"Irving Berlin's White Christmas," a holiday musical that premiered in 2004, breaks about as much ground in the theater vanguard as another McDonald's does in the culinary canon. Adapted from the 1954 film of the same name, you've seen this show before, even if you haven't seen this show before. Its tropes are trotted out with unabashed familiarity: Opposites attracting, characters driven apart by a linguistic misunderstanding, jokes you can see coming from the next zip code, songs (by Berlin) that stall the plot rather than propel it forward, snowflakes and mistletoe for all. When "The Drowsy Chaperone" lovingly satirized old musical-theater chestnuts, its creators were no doubt thinking of pieces like this one.
The musical marks the second show in the Wick Theatre's inaugural season, and it's played with plenty of care and corn, with clear-eyed reverence for its old-fashioned optimism, and lacking any pretense of cynicism or subversion. James Cichewicz and Cannon Starnes play Bob Wallace and Phil Davis, soldiers in World War II turned nightclub entertainers who produce for "The Ed Sullivan Show." Seeking a sister act for an upcoming gig, they wind up following a pair of talented, beautiful and conveniently single sisters (Kelly Shook and Julie Kleiner) to Vermont, where they pair on, pair off, and pair on again while staging a blockbuster show intended to save a failing inn that just happens to be operated by their former general (Alan Gerstel), a kind-hearted, crusty fellow who misses his Army job.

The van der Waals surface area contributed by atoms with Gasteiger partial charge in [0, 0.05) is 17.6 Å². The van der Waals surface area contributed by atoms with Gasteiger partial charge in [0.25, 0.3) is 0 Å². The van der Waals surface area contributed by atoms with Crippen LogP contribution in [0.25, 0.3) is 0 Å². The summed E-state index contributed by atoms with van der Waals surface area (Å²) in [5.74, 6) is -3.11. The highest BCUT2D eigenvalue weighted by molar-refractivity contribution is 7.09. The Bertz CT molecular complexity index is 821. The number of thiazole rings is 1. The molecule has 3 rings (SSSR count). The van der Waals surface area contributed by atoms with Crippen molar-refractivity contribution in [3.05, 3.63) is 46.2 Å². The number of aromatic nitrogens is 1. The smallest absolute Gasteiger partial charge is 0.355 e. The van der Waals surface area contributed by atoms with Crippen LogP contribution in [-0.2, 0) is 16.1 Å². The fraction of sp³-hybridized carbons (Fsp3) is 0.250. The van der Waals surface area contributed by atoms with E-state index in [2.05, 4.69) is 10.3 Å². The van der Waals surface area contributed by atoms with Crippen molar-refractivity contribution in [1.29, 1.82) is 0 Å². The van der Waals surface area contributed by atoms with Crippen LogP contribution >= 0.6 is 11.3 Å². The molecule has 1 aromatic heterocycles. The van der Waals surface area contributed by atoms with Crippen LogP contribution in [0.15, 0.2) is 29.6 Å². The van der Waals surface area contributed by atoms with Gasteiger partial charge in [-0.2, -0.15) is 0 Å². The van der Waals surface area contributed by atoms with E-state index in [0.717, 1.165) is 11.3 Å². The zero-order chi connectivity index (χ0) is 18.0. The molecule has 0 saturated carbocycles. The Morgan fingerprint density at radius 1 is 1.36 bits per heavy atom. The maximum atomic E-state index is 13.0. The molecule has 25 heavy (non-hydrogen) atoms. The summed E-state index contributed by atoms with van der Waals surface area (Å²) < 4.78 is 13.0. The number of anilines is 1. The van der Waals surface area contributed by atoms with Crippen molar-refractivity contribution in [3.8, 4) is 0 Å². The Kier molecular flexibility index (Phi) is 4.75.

It comes off as ludicrous as it sounds, but it doesn't matter, I suppose, as long as the end result is entertaining. Like the Wick's first production, "The Sound of Music," that result is a mixed bag. There is major room for improvement in the choreography, which, for the first act, is unimaginatively arranged and pedestrianly danced; a performance we're supposed to accept as "Ed Sullivan"-worthy feels instead like an early rehearsal. The singing is almost uniformly excellent, especially from Cichewicz and Shook, and their contributions make it easier to overlook the mediocre dancing, which finally picks up in the second act with an inspired tap number set to "I Love a Piano." Tom Hansen's scenic design is also a knockout, though it's initially an unassuming one, with the flimsy signage of the opening scenes giving way to detailed dressing rooms, train cars, nightclubs and the beautiful interior of the Vermont inn and its accompanying barn stage. The scenic design is a veritable stocking stuffed with pleasant surprises. Other strengths are to be expected from the Wick, namely the costumes. The ladies' flowing gowns glitter like the decor, the men look dapper in pinstriped suits, and Gerstel's general appears convincing in his military raiment.
Still, while this "White Christmas" is marvelously designed, it remains a disposable night at the theater. I can't say I laughed once, though the show provides plenty of opportunities to do so. When Bob and Phil, feeling their sister act has left the company, attempt to recreate one of the gals' ultra-feminine songs, the moment is intended to be hilarious, but in the audience at the Wick, not a creature was stirring. The silence was deadly and carried over to much of the yuks. Possible cures are mostly cosmetic: Perhaps director Stacey Stephens could have dialed down the ear-piercing obnoxiousness of the vapid showgirls Rita and Rhoda (Lindsay Bell and Lauren Bell), whose daffy antics never connect. But I doubt it would help resuscitate such musty material. This show's squareness is insurmountable.
"White Christmas" runs through Dec. 25 at the Wick, 7901 N. Federal Highway, Boca Raton. Tickets start at $58. Call 561/995-2333 or visit thewick.org.